Cloud and security go hand in hand. Both have become an inseparable part of business discussions today, and the synergies and overlap between the two IT practices continue to rise. With cloud having an increasing role in corporate infrastructure, it also brings a host of new concerns for the provider community. From increased vulnerabilities and client anxieties to a growing number of unsupported devices on the network, someone needs to make it work.
As those who attended this week's joint meeting of the Cloud and IT Security Communities at ChannelCon in Austin, TX learned, channel firms are increasingly responsible for managing those concerns. The session touched on several high-interest problems both groups experience and the CompTIA team leveraged their collective expertise to brainstorm ideas for updating the association's cloud standard.
As one would expect, security was a central theme. Network and data protection typically presents the greatest challenge for community members' customers ‒especially those undergoing digital transformations ‒ and many of the latest regulatory compliance requirements leave no room for error. IT security expertise has also become a top "value-add" and a real differentiator for the managed and cloud services provider communities.
Demand Growing for Good Talent
How much should you pay for quality security expertise? Quite a bit more than standard technical experience, according to Eric Pinto, Director of Business Development & Client Services for VAR Staffing and Executive Council Member of the IT Security Community. "Increasing demand is pushing people into specialized sectors, so your company has to be willing and able to pay the price to get certified talent." You can't cut corners.
For example, IT services firms that are looking to hire a quality IT security professional in New York City typically compete with heavy hitters for that talent, including financial institutions, deep-pocket corporations, and government agencies. Where demand is hot for those skills and supply is low, those costs are substantially higher. In New York, for example, the average salary of a certified IT security professional is $119,000 per year.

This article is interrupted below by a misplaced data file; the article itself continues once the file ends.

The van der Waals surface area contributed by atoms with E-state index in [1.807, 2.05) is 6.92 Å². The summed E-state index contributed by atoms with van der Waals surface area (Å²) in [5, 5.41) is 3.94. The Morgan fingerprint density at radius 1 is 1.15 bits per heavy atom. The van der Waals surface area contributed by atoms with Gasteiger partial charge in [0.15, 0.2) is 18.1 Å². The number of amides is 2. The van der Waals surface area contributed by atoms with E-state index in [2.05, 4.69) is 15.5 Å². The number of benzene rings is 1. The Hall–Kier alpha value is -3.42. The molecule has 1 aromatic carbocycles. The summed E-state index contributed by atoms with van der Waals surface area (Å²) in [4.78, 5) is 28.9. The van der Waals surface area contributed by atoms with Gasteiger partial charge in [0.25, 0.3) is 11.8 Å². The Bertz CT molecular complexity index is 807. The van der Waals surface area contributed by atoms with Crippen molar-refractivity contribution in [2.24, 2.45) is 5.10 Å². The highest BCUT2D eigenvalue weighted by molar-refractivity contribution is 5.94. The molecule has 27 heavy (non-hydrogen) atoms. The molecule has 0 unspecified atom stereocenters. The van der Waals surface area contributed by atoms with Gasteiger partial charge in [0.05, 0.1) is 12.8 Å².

Investments in this area are never cheap. Nor should they be when trying to bring in the right person with the proper level of expertise. With a national average salary of $93,000 (which equates to more than $44.00 per hour), channel firms need to proceed with some caution in this area and carefully execute on their IT security recruiting strategy. It's easy to get into a bidding war with multiple suitors, which usually leads to over paying for someone they hadn't had time to properly investigate and screen ‒ a risky and potentially costly venture properly.
Pinto points out that MSPs and MSSPs need to know what we're looking for before building a job description or talking to prospective employees. "What are your clients' specific security needs? Create a baseline of technical needs and requirements, then focus on finding individuals with those skills."
Can you groom existing personnel and help them acquire the needed certifications? HR specialists suggest that's the best approach, but there are downsides. Providers often end up investing their limited training dollars in team members with little or no commitment to the company, who then use their newly acquired skills to earn more money elsewhere. Watch out for resume builders who seek certifications just to improve their marketability.
On the flip side, all employees enjoy incentives. Have you budgeted bonus cash for those who complete the needed certification and training programs? Money is still a major motivator, but younger team members may prefer extra vacation days or a more flexible work schedule as a reward. Employers need to be incredibly creative today if they wish to motivate their employees.
Smaller IT services firms are typically reluctant to promote from within when building out a security practice. Backfilling key positions can be difficult, suggests Pinto. "Can you afford to lose an employee from their current position?" Of course, when the best-qualified individuals are passed over based on their value in current roles, they may feel limited and end up leaving anyway. Good companies nurture ambition and reward success.
When it comes to IT security, there are no simple answers when it comes to hiring. The first objective should always involve building a long-term IT security strategy, followed by a complete skills gap assessment to identify areas of need. With the right lead time and goals, the recruiting and training process should be a lot easier.